Pacific Ocean region to pay price of global warming
The Pacific region faces serious economic losses due to climate change and it is critical that nations causing the problem step in to help, the Asian Development Bank has said.
A new report by the bank, Economics of Climate Change in the Pacific, which was released in Sydney, showed losses would range between 2.9 per cent and 15.2 per cent of annual gross domestic product by 2100.
The Pacific contains some of the smallest nations on earth and there are growing fears that global warming and rising seas threaten their existence, with some of the atolls barely a metre above sea level.
The report assessed the potential impacts of climate change on agriculture, fisheries, tourism, coral reefs and human health, with the ADB's Pacific director-general Xianbin Yao warning of dire consequences.
According to the report, the most significant economic losses would be felt in Papua New Guinea, where climate change impacts could trigger a loss of up to 15.2 per cent of GDP by 2100.
East Timor's GDP is predicted to drop by up to 10 per cent, followed by Vanuatu (6.2 per cent), Solomon Islands (4.7 per cent), Fiji (4 per cent), and Samoa (3.8 per cent).
The report comes as loopholes emerged in last weekend's UN agreement on climate change that will allow China, India and other emerging economies to delay setting any targets to cut their emissions.
European Union member states now face a dilemma over whether to continue with plans to make ambitious pledges next year to cut emissions by 2030 without any guarantee that countries with far larger carbon footprints will follow.
China weakened the wording of the agreement during a final session of the UN Framework Convention on Climate Change meeting in Warsaw. The meeting ended without setting a clear path towards the global deal on emissions scheduled to be signed in Paris in December 2015.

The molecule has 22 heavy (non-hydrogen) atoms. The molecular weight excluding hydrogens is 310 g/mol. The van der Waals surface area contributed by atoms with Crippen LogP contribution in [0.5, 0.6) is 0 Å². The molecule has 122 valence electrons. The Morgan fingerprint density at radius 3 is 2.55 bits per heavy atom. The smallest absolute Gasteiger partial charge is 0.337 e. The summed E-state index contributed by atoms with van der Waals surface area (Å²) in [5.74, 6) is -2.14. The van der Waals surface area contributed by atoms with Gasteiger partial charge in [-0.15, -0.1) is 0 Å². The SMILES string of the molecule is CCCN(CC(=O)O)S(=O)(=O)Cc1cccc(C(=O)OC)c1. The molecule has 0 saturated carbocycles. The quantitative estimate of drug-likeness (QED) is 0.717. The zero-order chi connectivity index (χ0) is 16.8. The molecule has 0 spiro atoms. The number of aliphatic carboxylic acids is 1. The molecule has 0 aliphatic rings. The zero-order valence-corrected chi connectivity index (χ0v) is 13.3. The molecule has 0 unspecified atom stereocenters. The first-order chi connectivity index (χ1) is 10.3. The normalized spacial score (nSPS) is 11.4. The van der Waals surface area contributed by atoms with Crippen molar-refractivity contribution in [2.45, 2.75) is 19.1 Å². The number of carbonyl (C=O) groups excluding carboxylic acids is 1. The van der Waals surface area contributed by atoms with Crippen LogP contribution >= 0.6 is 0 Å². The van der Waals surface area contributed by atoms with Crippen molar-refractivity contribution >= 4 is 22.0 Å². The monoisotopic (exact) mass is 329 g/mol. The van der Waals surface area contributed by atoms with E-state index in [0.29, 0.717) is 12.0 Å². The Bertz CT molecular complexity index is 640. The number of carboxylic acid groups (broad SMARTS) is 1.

A suggestion by the US that each country should propose emissions targets for discussion by March 2015 was watered down by adding that only those nations "ready to do so" would observe the deadline. The word "commitments" was replaced with the weaker "contributions".
The changes were made to accommodate 130 developing nations, which argue countries that were early to industrialise have a "historical responsibility" for emissions. The developing nations are resisting setting their own binding targets, saying they must be allowed to continue expanding their economies.
The EU and the US say that the distinction made between developing and developed countries in the 1997 Kyoto Protocol is increasingly irrelevant. At that time, developing countries accounted for only about a third of emissions. Now they are responsible for 60 per cent and their share is still growing, with China this year overtaking the EU in emissions per person.